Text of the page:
He’s not actually not afraid of stuff, he just pretends to be. He does mention that the story is not 100% true, and the main part that’s not true is the part where he says he’s not afraid of things.
Knights of the Lunch Table
It’s about three kids, actually four kids if you count the girl (but she’s not on the cover*) who go in competitions against the hoard, a group of bullies. But the principal is even worse than the bullies.
*Put the female character on the goddamn cover!
It’s about a kid and each chapter is about a lie he told. And also he adopted a cat that escaped from its owner, but the owner was not that nice to it, so he decided to take it, and he named it Pudding.
It’s about a flytrap that solves mysteries. He moves around on a skateboard, with a goat named Nina pushing him around with her horns. And there are some references, like there’s an art piece called the Mona Spaghetti and it’s the Mona Lisa eating spaghetti.
Breaking Cat News
It’s the best cat book in history! And the funniest! It’s about three cats that report on news going on around the house and their names are Puck, Lupin and Elvis. Elvis and Puck are the field reporters and Lupin is the news anchor. An example of news that matters to cats is that there’s a red light going around and Elvis thinks it’s probably going to kill everyone. Elvis and Puck, the field reporters, try to catch it, but fail … fail … fail.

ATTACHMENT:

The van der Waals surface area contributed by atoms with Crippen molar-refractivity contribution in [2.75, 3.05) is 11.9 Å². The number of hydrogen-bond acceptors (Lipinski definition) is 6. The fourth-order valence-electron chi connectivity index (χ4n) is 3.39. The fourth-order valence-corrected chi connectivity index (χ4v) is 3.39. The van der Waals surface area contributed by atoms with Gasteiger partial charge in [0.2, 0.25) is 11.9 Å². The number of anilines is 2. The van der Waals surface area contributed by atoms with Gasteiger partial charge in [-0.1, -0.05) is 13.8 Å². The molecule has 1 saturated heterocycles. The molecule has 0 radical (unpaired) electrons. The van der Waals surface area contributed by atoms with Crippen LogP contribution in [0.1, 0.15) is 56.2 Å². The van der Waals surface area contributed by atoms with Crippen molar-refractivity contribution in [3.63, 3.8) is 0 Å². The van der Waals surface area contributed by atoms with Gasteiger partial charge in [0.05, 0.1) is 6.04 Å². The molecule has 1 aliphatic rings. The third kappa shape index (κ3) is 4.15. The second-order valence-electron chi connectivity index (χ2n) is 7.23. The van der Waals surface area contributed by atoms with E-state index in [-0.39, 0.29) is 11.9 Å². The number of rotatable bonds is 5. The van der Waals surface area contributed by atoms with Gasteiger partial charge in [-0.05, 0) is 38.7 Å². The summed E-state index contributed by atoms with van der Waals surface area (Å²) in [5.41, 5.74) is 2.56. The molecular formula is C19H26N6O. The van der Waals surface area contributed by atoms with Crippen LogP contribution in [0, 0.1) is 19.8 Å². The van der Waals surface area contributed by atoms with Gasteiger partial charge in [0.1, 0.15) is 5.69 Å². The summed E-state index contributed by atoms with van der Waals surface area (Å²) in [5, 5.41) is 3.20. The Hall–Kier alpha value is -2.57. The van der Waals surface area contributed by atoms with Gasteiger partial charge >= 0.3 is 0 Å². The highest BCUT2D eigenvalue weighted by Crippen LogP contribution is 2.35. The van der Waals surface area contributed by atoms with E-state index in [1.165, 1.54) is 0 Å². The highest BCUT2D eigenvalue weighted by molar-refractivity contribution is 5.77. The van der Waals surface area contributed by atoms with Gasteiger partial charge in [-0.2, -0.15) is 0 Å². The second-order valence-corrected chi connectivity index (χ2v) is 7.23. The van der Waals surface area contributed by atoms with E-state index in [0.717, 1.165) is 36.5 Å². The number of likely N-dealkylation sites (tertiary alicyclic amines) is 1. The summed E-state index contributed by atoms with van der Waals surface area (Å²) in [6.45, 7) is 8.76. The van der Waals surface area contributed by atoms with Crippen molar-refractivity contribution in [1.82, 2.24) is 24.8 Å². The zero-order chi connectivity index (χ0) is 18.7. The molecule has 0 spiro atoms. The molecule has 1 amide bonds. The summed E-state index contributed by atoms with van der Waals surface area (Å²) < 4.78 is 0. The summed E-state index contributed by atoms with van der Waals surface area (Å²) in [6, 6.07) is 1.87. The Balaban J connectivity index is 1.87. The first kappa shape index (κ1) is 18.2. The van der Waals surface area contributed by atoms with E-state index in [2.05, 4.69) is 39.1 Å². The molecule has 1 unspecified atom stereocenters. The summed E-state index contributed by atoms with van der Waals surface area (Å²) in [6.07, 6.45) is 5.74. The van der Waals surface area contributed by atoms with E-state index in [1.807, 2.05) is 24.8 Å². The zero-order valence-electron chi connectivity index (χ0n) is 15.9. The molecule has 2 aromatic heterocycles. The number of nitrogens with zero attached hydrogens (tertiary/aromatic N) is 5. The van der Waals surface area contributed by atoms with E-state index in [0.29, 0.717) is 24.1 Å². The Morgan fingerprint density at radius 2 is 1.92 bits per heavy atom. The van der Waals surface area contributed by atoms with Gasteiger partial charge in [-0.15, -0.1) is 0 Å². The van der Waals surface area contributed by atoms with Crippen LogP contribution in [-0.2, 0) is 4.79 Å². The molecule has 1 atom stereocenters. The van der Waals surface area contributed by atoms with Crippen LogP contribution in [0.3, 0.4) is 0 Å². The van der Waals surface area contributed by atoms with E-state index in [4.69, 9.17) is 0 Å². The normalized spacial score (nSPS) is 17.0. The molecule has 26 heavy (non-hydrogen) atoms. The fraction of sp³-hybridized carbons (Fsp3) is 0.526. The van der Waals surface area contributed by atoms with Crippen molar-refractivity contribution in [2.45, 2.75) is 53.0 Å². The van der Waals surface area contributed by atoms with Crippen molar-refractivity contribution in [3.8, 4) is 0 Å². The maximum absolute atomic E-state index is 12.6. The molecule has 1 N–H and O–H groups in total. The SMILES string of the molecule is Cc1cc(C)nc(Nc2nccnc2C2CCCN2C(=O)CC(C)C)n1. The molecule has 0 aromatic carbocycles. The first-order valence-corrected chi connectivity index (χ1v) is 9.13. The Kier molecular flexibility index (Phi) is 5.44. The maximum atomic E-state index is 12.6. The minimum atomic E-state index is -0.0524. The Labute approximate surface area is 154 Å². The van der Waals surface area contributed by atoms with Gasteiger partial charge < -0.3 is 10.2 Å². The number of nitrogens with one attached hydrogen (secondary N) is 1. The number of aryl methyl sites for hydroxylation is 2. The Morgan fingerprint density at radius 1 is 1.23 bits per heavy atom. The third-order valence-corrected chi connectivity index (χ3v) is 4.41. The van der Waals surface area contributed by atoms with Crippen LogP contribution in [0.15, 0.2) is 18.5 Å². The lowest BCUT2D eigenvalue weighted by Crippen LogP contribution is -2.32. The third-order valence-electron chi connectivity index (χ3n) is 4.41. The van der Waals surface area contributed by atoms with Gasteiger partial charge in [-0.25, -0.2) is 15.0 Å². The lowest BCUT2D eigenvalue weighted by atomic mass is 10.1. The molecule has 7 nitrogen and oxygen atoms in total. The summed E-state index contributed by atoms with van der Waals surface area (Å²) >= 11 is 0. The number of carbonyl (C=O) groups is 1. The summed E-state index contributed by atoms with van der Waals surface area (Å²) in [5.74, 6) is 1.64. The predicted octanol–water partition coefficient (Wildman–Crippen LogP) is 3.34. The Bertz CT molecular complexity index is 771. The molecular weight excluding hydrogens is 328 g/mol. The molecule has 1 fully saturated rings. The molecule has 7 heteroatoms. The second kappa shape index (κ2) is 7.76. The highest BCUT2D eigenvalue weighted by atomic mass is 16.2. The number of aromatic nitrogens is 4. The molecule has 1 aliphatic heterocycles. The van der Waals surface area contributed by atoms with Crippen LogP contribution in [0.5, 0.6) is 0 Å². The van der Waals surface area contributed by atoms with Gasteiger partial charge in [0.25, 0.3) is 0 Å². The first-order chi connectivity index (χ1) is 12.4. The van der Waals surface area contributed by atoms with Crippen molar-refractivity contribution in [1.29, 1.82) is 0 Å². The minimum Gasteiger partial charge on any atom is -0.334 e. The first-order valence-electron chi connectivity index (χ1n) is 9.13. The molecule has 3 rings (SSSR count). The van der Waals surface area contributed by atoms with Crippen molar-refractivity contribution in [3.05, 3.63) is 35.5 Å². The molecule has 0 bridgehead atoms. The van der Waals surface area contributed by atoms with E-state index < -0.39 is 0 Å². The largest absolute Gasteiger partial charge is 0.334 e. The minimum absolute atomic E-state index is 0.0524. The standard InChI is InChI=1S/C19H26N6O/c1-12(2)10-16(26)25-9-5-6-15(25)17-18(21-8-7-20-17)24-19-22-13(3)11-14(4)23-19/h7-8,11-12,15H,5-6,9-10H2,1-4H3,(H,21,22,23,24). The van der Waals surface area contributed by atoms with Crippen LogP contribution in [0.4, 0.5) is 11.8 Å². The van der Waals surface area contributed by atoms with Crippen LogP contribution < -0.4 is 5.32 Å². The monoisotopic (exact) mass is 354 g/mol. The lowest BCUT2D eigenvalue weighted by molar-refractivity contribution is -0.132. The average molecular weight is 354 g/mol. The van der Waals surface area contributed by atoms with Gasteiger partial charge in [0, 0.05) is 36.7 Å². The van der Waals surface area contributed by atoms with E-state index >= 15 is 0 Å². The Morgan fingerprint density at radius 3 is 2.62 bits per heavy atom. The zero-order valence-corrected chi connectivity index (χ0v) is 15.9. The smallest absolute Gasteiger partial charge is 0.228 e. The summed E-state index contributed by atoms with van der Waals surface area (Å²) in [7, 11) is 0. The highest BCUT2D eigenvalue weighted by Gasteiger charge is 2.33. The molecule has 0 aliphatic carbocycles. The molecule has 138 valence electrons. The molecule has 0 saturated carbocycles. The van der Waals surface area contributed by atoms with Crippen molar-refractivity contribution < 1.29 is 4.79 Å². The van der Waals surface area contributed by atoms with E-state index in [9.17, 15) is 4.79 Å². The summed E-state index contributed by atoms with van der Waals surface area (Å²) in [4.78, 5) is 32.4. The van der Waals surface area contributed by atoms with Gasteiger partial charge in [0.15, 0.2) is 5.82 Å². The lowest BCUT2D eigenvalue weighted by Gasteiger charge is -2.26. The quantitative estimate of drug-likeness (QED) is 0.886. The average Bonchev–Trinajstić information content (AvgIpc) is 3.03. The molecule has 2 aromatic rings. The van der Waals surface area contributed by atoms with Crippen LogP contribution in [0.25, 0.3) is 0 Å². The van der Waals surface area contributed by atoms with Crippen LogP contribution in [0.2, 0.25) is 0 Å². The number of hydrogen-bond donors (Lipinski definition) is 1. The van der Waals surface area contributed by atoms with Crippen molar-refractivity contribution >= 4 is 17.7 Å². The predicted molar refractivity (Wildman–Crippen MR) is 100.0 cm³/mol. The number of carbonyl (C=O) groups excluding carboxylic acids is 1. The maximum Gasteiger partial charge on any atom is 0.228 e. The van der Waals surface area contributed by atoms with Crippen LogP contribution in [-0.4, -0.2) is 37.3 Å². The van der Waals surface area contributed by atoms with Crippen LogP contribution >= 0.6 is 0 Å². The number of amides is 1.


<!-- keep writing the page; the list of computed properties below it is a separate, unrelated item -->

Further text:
I’ve gotta say that I have also laughed out loud reading some of these panels with Cub. As a cat lover myself, there is something inherently hilarious about imagining a cat’s view of the world.
Klawde: Evil Alien Warlord Cat
The story goes in a pattern: cat, human, cat, human. One chapter is the cat who is from outer space, the next chapter is the human boy who at first thinks he’s just a stray cat. If you actually have a cat, it can make you think about what your cat is thinking about all your stuff.
She’s a little girl who can do magic. And she has a talking cat companion. I don’t know if cats can talk in the story or no one cares that there’s a talking cat with a girl that can do magic.
It starts with two kids dressing up in cardboard, playing different roles, then eventually all the kids from the neighbourhood get cardboard and make their own roles and dress up. At the end there’s a big battle between the guys that call themselves the “good guys” and the guys that call themselves the “bad guys.” It’s kind of an adventure.